Man of God and his legacy of abusive destruction
CREEPY Creen, Father Feeler - the girls of the northwest mining town Neville Joseph Creen preyed upon knew who this man of God really was.
The whispers around St Joseph's Primary School grew, but the adults in town either turned a blind eye or chose not to believe a man who portrayed himself as the mouthpiece of God was really the monster of Mount Isa.
To date, Creen has been found guilty of abusing 22 children in Mount Isa from 1973 to 1981, including Kathleen Walsh.
Creen was a scripture co-ordinator to six state schools in Mount Isa, he had been on a fact-finding mission and had also spent two years studying the prophets of the Old Testament. He was a well-known and, at the time, well-respected man of the Catholic Church.
Before his stint in Mount Isa, Creen had been in Charters Towers.
At this time, there have been no convictions against Creen relating to his time in Charters Towers.
By 1973, Creen was in Mount Isa and he was using his position in the church, in the school and in the community to infect families across the city. There, like a tumour he grew, destroying life after life after life after life.
Creen was an opportunistic predator and he had plenty of opportunity, abusing some children for years and getting away with it for decades.
The 22 children were aged from five to 13 when their abuse started at the hands of Creen. Isolating the child was his modus operandi. Getting them out of sight, his abuse knew no bounds.
Over the eight years he spent in Mount Isa he continued to abuse children.
Then in 1981, Creen was moved to Townsville, where he carried on as a priest.
His last conviction of abuse was against Ms Walsh, on top of Castle Hill in 1981, not long after he had transferred to the garrison city.
In Townsville, Creen was the Parish Priest at Sacred Heart Cathedral in 1981 and Holy Spirit Parish Priest in 1982.
He became the full-time base chaplain at Lavarack Army Barracks in 1984, before moving to the School of Artillery in Sydney in 1985 and on to the Royal Military College Duntroon in September 1985. He would move back to the School of Artillery in January 1986. He left the army in 1992 and returned to Townsville, where he was the Parish Priest at Holy Family Parish in Currajong, moving on to Holy Spirit Parish in January 1993.
In 1994, those whispers from children in Mount Isa began to grow into a roar.
On March 25, Bishop Raymond Benjamin referred information he had received to the Diocesan Special Issues Delegate regarding allegations of sexual abuse against Creen.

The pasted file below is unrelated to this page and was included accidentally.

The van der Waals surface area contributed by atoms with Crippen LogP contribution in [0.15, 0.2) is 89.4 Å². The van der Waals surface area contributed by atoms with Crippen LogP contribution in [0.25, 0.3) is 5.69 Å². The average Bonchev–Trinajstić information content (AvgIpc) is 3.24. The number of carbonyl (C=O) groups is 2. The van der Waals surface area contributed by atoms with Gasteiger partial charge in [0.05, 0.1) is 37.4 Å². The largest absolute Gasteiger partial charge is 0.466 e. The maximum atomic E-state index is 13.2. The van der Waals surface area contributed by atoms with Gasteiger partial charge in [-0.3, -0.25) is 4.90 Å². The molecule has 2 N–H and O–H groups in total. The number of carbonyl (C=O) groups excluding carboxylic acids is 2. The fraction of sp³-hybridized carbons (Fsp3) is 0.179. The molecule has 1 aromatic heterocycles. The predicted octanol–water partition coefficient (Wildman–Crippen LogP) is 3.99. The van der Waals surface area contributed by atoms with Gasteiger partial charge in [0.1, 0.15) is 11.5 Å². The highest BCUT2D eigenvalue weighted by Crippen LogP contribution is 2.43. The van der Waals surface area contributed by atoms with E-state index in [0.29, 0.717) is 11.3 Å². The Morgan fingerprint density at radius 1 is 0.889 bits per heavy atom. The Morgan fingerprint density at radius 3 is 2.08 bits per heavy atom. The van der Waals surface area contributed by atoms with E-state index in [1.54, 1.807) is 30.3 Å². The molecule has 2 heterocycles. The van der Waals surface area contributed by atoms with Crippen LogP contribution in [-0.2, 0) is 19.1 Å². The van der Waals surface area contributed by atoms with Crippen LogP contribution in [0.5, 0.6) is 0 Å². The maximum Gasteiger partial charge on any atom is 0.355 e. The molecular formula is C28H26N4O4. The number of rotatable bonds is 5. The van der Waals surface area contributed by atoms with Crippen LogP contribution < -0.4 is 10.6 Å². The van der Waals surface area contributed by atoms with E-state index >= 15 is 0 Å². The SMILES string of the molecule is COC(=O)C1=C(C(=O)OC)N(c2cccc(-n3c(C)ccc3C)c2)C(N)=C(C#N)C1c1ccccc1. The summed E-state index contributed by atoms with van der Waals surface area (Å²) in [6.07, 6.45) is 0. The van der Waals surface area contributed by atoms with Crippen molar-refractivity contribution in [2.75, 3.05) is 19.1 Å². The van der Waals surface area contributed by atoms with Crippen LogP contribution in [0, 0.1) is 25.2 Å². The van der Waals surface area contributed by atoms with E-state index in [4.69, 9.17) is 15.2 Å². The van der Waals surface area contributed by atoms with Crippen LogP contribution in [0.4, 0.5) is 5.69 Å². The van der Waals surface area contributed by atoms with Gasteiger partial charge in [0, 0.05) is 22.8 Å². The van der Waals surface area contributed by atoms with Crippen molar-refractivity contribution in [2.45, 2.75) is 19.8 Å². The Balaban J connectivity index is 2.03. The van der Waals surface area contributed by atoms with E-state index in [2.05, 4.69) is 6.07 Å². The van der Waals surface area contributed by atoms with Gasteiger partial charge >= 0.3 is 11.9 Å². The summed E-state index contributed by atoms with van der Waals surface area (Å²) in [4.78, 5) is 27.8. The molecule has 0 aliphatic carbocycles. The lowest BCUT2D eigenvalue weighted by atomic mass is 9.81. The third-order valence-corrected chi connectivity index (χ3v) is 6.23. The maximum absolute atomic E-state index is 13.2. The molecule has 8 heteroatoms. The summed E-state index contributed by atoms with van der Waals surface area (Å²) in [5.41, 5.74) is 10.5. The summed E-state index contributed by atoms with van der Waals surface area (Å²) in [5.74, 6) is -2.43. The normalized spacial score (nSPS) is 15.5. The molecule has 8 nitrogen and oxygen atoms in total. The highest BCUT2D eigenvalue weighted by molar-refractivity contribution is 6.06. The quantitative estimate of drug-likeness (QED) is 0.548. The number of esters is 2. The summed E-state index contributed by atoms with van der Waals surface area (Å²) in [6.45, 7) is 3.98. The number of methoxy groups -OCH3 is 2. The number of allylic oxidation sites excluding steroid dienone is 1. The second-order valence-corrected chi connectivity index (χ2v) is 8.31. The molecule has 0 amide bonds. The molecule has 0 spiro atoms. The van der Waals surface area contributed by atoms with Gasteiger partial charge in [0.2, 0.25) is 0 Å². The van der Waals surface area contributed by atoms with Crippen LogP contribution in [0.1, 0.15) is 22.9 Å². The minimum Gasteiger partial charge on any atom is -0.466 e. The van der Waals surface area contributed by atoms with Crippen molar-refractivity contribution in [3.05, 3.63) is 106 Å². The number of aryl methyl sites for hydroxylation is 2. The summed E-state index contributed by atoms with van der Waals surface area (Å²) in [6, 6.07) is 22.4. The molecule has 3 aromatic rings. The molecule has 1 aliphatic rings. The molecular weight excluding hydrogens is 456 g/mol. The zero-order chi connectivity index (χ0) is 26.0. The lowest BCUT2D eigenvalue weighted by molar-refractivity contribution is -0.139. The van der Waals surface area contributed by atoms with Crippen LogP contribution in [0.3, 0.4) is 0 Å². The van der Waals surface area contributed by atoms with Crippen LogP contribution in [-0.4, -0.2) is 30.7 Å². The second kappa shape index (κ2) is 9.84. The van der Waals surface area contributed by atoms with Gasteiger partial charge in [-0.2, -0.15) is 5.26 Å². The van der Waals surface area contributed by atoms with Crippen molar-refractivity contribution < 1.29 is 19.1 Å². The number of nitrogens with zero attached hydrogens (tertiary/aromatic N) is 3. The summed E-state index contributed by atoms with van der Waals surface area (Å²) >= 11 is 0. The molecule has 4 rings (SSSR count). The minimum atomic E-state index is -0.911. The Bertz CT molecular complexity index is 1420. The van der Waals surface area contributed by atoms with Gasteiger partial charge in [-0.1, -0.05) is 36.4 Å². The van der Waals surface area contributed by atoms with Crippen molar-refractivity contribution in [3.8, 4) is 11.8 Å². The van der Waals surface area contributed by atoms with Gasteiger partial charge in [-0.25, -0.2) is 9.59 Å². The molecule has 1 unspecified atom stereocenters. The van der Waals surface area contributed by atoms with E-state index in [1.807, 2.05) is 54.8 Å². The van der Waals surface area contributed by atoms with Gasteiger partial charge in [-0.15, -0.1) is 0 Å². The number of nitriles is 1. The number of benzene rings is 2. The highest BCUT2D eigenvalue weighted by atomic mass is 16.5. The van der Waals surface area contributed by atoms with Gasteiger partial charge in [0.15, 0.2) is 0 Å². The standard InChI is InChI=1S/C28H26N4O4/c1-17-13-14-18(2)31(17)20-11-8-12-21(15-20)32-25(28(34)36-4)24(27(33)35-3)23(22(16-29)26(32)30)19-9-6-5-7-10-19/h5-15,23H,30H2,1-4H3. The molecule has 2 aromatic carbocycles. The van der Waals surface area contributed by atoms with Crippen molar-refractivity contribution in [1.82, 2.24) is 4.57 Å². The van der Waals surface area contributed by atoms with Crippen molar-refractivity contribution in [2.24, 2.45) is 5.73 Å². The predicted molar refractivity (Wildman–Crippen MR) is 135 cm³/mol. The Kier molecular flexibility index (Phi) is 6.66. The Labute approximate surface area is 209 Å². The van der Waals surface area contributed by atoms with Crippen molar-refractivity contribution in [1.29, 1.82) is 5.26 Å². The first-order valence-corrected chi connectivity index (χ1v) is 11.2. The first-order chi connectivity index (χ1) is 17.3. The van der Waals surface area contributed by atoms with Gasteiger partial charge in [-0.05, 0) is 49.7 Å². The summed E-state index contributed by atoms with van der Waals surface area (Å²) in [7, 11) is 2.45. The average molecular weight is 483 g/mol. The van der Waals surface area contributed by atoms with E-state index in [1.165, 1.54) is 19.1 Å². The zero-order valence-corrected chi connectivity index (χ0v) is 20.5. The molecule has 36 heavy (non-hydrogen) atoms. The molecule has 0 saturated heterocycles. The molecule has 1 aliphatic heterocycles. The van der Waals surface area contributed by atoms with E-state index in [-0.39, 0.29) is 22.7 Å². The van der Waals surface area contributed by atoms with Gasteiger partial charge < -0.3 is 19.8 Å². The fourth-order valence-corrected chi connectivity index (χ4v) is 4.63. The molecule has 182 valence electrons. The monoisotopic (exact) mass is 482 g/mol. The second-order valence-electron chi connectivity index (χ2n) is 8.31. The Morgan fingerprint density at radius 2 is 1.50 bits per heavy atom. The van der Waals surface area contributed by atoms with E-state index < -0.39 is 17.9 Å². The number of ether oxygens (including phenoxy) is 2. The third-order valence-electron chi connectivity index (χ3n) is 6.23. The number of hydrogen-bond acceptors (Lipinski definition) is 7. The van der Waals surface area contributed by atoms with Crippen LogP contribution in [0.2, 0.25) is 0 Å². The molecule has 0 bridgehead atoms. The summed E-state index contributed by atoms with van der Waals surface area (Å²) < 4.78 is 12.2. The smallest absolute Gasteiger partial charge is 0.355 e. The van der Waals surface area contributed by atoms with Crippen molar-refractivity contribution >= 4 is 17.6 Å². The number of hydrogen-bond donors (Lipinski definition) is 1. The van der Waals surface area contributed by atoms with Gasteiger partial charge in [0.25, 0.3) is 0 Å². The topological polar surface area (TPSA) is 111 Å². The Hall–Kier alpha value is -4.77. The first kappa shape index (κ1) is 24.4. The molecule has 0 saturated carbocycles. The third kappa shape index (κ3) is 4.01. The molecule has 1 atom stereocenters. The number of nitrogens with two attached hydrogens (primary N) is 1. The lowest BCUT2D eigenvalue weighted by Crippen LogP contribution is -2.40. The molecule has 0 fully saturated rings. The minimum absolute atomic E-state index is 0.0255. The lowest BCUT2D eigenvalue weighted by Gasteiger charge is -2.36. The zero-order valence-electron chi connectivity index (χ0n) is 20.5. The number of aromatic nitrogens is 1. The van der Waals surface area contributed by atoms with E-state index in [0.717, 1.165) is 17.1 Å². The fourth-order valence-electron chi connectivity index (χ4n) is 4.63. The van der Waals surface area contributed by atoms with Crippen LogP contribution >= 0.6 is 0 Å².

The information had come from a Christian Brother who had been contacted by the father of a victim.
The following day Creen was interviewed by the Diocesan Special Issues Delegate and file notes held by the church indicate Creen made admissions to molesting a couple of girls 15 years earlier. The victim the Bishop had become aware of was not one of the girls he mentioned during that interview.
The Brisbane Special Issues Group was made aware of the complaint and made contact with the family of the victim.
The Bishop immediately stood Creen down and removed his faculties, which meant he was not permitted to provide any type of ministry anywhere.
Creen was packed up and sent away to what the man himself described as a "retreat house" in Sydney. He would spend the next four years there, before asking to return to the Townsville Diocese - a request that was refused by Bishop Benjamin.
Creen applied for laicisation (to be removed from the church) in 1997. By 1998, this was granted by Rome and he was no longer a priest. Creen left the church in disgrace and lived his life as a private citizen, until his past came knocking.
The first police investigation wouldn't launch until October 2000, six years after notes indicate the church became aware of his disposition to abusing children.
Bishop of the Catholic Diocese of Townsville Tim Harris said: "I cannot change the past, but I take ownership of my responsibility to ensure that across all our agencies and services children, vulnerable people, families and members of the Catholic community are empowered to protect and to speak up and report if concerns are identified."
Read the full interview with Bishop Harris in the next part of this series, to be printed on Monday.
In his first trial in 2003, Creen was found guilty of abusing 18 children between 1973 and 1981. He would spend a measly 14 months of a three-and-a-half-year sentence in prison
In his second trial, Creen was found guilty of abusing a further two girls during the same time period, with no more time to be served.
Then, last November, Creen pleaded guilty to the offences against Ms Walsh and another woman.
He's now 80 and out of jail for what he did to Ms Walsh, three months for destroying her childhood and sentencing her to a lifetime of pain and suffering.*For 24-hour sexual violence support call the national hotline 1800RESPECT on 1800 737 732 or MensLine on 1800 600 636.
>>If you know more about Neville Creen or the church's inability to act on his abhorrent abuse of children before 1994, contact Chris McMahon at email@example.com
Originally published as A monster's undoing: 'Man of God' and his legacy of destruction